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Detroit to Nepal

For years, Dr. Richard Keidan has lived two lives. Professionally, he is an elite cancer surgeon and a professor of surgery from an upscale Detroit suburb, one of the state’s best.

But his heart is in Nepal, where he spends at least three months of every year, climbing mountains, trudging to far-flung local villages, and pouring time and money into public health projects.

“This is my life’s work,” he told me when I first learned about it three years ago.

He’s thrown his heart into it, and right now his heart is hurting.

Nepal, as the world knows, was devastated by the nation’s biggest earthquake in nearly a century, a quake 22 times more powerful than the one that devastated Haiti five years ago.

Yesterday, Keidan told me that information from Nepal is extremely sketchy. He’s talked by phone with Ben Ayres, another American who runs a foundation in Nepal and lives full-time in Katmandu.

Ayres’s own house has been destroyed. He, like thousands of others, are living in tents in fields, lest a series of powerful aftershocks topple the buildings that are left.

Communication with Nepal’s interior is not far removed from the Stone Age.

But Ayres told Keidan that his understanding is that the projects he has been working on, in two villages near Mount Everest, have been severely damaged or destroyed.

Though more than 4,000 people have died in Nepal, casualties in Keidan’s adopted villages of Dipsung and Rakha are said to be light. But a medical school he’s been funding to train rural doctors may be completely gone.

Keidan, a tall and athletic man who looks younger than his 60 years, is frustrated.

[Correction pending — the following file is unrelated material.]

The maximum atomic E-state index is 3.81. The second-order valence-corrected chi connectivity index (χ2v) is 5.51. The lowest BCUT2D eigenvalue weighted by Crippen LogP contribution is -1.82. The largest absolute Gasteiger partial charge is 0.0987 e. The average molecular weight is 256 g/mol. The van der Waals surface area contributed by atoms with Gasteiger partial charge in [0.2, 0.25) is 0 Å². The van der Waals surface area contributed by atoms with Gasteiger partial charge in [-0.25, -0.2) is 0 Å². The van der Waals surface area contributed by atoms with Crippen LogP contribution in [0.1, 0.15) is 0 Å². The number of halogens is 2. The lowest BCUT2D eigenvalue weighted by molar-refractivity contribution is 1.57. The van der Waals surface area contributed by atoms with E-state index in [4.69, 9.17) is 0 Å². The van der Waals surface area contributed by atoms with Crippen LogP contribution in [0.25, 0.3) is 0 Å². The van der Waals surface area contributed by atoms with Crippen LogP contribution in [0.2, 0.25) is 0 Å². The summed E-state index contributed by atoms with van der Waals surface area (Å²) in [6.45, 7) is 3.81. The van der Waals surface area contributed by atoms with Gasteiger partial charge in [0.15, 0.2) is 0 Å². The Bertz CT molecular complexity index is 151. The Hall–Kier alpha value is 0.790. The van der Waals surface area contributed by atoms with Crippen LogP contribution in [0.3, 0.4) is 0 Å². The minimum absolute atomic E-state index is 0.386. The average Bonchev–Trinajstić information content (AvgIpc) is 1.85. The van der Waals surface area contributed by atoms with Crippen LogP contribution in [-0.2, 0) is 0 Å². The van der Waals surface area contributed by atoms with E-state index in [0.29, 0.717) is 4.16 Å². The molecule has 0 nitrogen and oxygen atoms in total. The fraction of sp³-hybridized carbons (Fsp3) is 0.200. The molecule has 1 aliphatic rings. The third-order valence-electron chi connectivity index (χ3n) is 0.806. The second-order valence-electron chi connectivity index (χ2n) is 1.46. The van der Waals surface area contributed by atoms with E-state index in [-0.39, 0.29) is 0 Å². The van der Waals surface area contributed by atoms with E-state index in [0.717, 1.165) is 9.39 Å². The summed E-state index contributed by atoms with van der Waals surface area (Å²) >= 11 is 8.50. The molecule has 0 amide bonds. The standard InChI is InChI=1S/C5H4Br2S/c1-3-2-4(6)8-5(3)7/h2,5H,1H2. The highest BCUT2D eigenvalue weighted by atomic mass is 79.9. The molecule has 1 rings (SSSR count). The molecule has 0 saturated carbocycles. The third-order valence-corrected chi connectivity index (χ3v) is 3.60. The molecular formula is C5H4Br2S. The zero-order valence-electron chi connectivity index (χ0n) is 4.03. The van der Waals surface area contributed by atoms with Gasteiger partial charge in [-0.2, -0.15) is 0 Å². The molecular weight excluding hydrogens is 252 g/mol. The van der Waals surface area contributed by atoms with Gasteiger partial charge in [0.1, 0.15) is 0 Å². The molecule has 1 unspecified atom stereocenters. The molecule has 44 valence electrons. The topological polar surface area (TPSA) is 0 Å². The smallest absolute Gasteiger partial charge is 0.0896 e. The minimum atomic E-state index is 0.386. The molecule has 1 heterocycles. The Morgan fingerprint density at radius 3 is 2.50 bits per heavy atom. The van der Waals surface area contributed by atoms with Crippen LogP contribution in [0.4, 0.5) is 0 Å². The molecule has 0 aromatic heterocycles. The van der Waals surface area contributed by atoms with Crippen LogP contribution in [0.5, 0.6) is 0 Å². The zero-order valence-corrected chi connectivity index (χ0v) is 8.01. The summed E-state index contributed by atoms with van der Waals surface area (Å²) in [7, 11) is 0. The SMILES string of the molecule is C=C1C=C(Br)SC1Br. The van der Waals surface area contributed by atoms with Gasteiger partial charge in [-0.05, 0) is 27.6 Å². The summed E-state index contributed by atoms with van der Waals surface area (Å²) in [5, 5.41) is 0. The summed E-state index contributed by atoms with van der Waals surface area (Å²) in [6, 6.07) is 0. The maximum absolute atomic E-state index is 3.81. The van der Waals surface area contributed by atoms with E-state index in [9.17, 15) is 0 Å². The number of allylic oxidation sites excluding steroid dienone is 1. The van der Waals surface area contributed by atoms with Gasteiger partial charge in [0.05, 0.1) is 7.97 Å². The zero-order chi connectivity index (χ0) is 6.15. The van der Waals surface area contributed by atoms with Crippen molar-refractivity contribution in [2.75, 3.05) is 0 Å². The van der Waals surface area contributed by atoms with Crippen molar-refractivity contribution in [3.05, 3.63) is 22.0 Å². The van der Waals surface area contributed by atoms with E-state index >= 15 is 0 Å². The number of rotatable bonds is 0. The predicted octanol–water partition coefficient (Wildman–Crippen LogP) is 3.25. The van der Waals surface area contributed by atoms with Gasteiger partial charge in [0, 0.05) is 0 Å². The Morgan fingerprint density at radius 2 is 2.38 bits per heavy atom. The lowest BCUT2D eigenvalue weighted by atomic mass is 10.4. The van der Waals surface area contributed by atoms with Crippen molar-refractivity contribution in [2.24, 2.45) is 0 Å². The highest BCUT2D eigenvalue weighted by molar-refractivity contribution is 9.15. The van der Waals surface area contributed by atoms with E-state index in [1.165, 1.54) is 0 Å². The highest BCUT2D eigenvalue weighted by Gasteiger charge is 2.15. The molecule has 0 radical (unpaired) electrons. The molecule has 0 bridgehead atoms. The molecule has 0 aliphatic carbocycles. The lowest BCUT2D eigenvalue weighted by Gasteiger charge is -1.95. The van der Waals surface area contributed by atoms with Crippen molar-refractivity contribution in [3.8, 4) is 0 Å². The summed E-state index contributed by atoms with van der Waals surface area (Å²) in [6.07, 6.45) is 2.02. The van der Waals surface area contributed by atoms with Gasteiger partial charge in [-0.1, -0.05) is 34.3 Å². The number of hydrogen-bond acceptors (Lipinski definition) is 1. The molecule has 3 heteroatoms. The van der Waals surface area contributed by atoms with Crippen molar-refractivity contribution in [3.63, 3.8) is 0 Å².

He told me he would like to hop on a plane right now and go, but Nepal is essentially closed to all but emergency relief efforts, and even if he got there, getting 250 miles into the interior would be difficult or impossible.

Even in the best of times, he has to walk much of the way.

He’s been going to Nepal for more than 30 years, and knows how things operate. While massive foreign aid is pouring in, he told me, “I realize none of it will ever reach our marginalized villages.”

So, he is mobilizing his own foundation, Detroit2Nepal.org, to provide relief for his adopted Khotang District. Anyone interested can find out how to donate on the website, or sign up for what may be Michigan’s most strenuous fund-raising effort.

On May 8, anyone willing to donate $1,000 can be one of a select few who will rappel down Detroit’s iconic First National Building at the foot of Woodward, with the money to go for both earthquake relief and to benefit DAPCEP, the Detroit Area Pre-College Engineering program. If, like me, you’d rather pay to avoid rappelling down anything, you can do that too.

What I’ve admired most about what Keidan has been doing in Nepal is that he avoids flashy demonstration projects and doesn’t go there to perform operations on the elite. He told me once that what he is doing in bringing modern toilets and rural medicine to a community will save far more lives.

It would be a shame to see all that he’s done come to nothing.

Jack Lessenberry is Michigan Radio's political analyst. Views expressed in his essays are his own and do not necessarily reflect those of Michigan Radio, its management or the station licensee, The University of Michigan.

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